Kevin Fischer is a veteran broadcaster, the recipient of over 150 major journalism awards from the Milwaukee Press Club, the Wisconsin Associated Press, the Northwest Broadcast News Association, the Wisconsin Bar Association, and others. He has been seen and heard on Milwaukee TV and radio stations for over three decades. A longtime aide to state Senate Republicans in the Wisconsin Legislature, Kevin can be seen offering his views on the news on the public affairs program, "InterCHANGE," on Milwaukee Public Television Channel 10, and heard filling in on Newstalk 1130 WISN. He lives with his wife, Jennifer, and their lovely young daughter, Kyla Audrey, in Franklin.
3,200 Army soldiers fill the floor during the send-off ceremony for the 32nd Infantry Brigade Combat Team on Feb. 17, 2009 at the Dane County Veterans Memorial Coliseum in Madison, Wis. The one-year deployment of the Wisconsin National Guard to Iraq will be the largest since World War II. Photo by Corey Wilson/ Green Bay Press-Gazette
Family members and friends stand for the national anthem during the send-off ceremony for the 32nd Infantry Brigade Combat Team on Feb. 17, 2009 at the Dane County Veterans Memorial Coliseum in Madison, Wis. Photo by Corey Wilson/ Green Bay Press-Gazette
My Sunday morning regimen is pretty standard.
Wake up. Look at Sunday paper. Blog. Go to usher at weekly mass at church. Have late breakfast at Meyer’s Restaurant and Bar in Greenfield.
At Meyer’s, I’ve come to know the entire staff, from owner Larry Meyer right on down to the busboys. And yes, I call them busboys.
These two young guys are like well-oiled machines. Once patrons leave, they dive on the tables like Jason on a sex-craved teenager in, “Friday the 13th.”
BAM! Before you know it, the table is filled with new patrons.
I see the same lightning-quick attention at the Greek family restaurants like Omega at 27th & Morgan.
These busboys or bussers or whatever you want to call them may be lower than a gopher’s basement on the restaurant hierarchy, but they are extremely valuable. They not only clear dirty dishes and get tables ready for the impatient mob waiting in the lobby, they restock condiments, fold napkins, haul ice, clean the kitchen, mop floors, pour coffee and water. In essence, they free up the wait staff so it can take care of you quickly and more efficiently.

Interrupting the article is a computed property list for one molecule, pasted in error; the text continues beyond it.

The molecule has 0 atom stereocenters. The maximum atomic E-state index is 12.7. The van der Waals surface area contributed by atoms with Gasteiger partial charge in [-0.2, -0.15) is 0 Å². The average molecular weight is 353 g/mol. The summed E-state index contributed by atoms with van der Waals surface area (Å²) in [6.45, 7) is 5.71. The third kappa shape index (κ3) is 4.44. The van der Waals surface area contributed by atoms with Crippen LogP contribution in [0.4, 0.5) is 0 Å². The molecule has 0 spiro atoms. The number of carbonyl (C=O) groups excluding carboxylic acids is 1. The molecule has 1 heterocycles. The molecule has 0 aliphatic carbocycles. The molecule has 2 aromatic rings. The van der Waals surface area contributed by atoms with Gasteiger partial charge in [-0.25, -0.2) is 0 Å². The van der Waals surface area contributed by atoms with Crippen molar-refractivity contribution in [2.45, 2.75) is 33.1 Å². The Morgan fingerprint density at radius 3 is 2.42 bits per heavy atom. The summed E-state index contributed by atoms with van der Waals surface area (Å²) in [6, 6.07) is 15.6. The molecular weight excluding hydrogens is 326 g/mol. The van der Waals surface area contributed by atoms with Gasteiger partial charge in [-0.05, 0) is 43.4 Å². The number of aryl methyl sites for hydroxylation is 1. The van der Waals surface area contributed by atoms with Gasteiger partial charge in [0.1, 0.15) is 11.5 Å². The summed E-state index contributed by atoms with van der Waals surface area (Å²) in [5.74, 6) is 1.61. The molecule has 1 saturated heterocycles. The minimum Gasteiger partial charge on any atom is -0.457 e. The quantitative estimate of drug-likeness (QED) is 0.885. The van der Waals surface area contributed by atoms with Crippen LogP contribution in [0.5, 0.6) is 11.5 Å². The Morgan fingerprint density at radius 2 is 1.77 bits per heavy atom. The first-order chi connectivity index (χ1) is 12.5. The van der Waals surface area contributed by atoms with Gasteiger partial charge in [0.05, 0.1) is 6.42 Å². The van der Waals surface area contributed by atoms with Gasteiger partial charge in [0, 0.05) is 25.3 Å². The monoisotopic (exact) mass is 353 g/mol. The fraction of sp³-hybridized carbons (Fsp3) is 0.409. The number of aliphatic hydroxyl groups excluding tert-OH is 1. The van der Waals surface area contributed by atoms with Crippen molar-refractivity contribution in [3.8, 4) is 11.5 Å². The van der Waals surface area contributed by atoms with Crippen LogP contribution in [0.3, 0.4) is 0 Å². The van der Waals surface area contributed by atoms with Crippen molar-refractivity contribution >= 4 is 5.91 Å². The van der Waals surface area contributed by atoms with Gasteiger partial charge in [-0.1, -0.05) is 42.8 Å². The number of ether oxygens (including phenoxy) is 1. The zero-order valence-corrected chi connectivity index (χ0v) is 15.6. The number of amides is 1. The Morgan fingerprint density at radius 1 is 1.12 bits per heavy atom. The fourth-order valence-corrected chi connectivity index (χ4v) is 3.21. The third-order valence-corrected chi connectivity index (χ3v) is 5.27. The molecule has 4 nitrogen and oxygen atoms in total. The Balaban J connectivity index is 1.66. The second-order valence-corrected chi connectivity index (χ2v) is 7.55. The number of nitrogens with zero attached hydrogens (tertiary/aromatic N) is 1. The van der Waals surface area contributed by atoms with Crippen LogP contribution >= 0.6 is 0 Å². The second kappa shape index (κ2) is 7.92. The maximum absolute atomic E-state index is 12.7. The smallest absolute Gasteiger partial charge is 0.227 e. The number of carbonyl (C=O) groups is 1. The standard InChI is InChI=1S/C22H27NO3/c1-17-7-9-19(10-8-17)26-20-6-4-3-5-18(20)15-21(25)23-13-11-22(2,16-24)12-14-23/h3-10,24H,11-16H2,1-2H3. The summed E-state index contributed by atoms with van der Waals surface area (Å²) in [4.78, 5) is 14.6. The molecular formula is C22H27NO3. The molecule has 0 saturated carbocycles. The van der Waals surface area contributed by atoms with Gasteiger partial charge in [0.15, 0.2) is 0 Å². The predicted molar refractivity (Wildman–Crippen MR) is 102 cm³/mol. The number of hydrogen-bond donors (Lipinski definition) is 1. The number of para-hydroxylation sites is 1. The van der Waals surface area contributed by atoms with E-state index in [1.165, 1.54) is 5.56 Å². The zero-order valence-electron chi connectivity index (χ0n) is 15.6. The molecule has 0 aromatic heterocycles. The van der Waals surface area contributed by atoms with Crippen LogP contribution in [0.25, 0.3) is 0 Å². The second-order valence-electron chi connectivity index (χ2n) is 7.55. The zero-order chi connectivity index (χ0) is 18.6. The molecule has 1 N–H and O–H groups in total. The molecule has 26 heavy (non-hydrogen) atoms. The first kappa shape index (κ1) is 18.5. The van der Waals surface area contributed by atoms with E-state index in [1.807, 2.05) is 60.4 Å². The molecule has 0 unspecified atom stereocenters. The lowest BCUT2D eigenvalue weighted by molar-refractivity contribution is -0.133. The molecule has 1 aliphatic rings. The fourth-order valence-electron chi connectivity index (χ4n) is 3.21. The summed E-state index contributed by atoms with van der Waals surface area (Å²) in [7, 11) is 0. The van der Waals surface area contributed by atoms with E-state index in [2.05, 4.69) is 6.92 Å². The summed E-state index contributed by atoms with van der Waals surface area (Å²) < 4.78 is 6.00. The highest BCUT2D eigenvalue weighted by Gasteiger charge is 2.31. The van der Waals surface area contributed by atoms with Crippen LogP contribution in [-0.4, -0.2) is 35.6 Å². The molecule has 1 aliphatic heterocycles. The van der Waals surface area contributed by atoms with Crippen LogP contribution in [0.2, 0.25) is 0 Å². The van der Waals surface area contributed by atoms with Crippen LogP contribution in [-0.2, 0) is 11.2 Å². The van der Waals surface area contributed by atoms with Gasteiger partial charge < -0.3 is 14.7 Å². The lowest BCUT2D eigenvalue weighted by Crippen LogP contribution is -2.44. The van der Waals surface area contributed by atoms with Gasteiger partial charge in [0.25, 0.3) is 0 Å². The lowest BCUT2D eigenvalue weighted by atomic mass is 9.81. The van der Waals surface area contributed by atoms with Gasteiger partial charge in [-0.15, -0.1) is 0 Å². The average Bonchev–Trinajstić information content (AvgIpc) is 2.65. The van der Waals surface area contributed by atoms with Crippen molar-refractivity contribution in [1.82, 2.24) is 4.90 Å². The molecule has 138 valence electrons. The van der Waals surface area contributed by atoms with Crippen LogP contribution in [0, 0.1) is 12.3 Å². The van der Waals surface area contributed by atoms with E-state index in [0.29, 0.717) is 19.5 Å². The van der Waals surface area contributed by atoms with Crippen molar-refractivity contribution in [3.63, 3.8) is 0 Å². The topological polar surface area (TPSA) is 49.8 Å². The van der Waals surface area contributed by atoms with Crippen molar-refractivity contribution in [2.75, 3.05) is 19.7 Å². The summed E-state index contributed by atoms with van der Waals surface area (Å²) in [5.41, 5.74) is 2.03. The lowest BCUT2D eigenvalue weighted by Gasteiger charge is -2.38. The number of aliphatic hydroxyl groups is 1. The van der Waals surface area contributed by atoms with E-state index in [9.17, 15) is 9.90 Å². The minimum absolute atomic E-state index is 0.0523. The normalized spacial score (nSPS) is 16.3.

Some restaurants in Wisconsin and all across the country are making the foolish, but sometimes necessary decision to cut busboys. The ramifications add up to a much less pleasant dining experience for patrons. You will wait longer for a table. You will wait longer for your plates to be cleared. You will wait longer for your check. You will wait longer for a dirty knife or fork to be replaced. You will wait longer for that second cup of coffee or for that ice water you requested.
There is also the issue of the minimum wage. Last week, the state Senate approved an increase in the minimum wage. The Democrat-controlled Assembly may follow suit, possibly leading to the bill being signed into law by Governor Doyle. That will mean added expenses to running a restaurant business. Who will cut? Who will lose their jobs? Wait staff? Busboys? Both. And then what happens to restaurant service?
Culinary no-no: Understanding (as I have blogged recently) that times are tough for the restaurant business, why risk turning off the customers that are still showing up by firing busboys?
The Wall Street Journal has more.
CULINARY NO-NO EXTRA
I swear the Milwaukee Journal Sentinel editors instruct their columnists to be as ludicrous and bizarre as possible because some of the stuff they write is just plain laughable. And that includes the food section.
Yes, I read the papers. The economy is in a downturn. I can’t even spell “lobster” or “filet” these days. But I don’t see people with coaster wagons in bread lines, like in the 1930’s, do you?
The fact is America’s so-called, by definition, “poor” have cars, TV’s, cell phones, stereos, iPod’s, leather jackets, and athletic shoes with fancy labels. Oh, and they eat, too.
Seriously, do you know of any family of four that eats the same meal three or four nights in a row? That’s what Milwaukee Journal Sentinel Food Editor Nancy Stohs is recommending. This week, Stohs thought she was doing a tremendous public service by suggesting ways to save on meals, including some nauseous slop called potato peel pie.
She apparently got the idea from her book club. That leads me to wonder what else they might be reading. Ptomaine for Dummies?
Stohs also wrote that rotisserie chicken can be spread over several days:
"First night: Serve chicken as your entrée.
Second night: Make pot pie.
Third night: Make soup."
For her next brilliant column, Stohs will tell how a family of four can actually make a rotisserie chicken purchased at Sendik’s or Pick ‘n’ Save last for an entire three days. In fact, I challenge her to attempt this at home if she honestly and truly believes this is such a wonderful idea.
“Gather round everybody! We’re going to take turns passing the carcass and picking off the leftover meat!”
It has to be an absolute miracle. How do we actually live from day to day without those wise sages at the Journal Sentinel.
NEXT WEEK: CULINARY NO-NO #100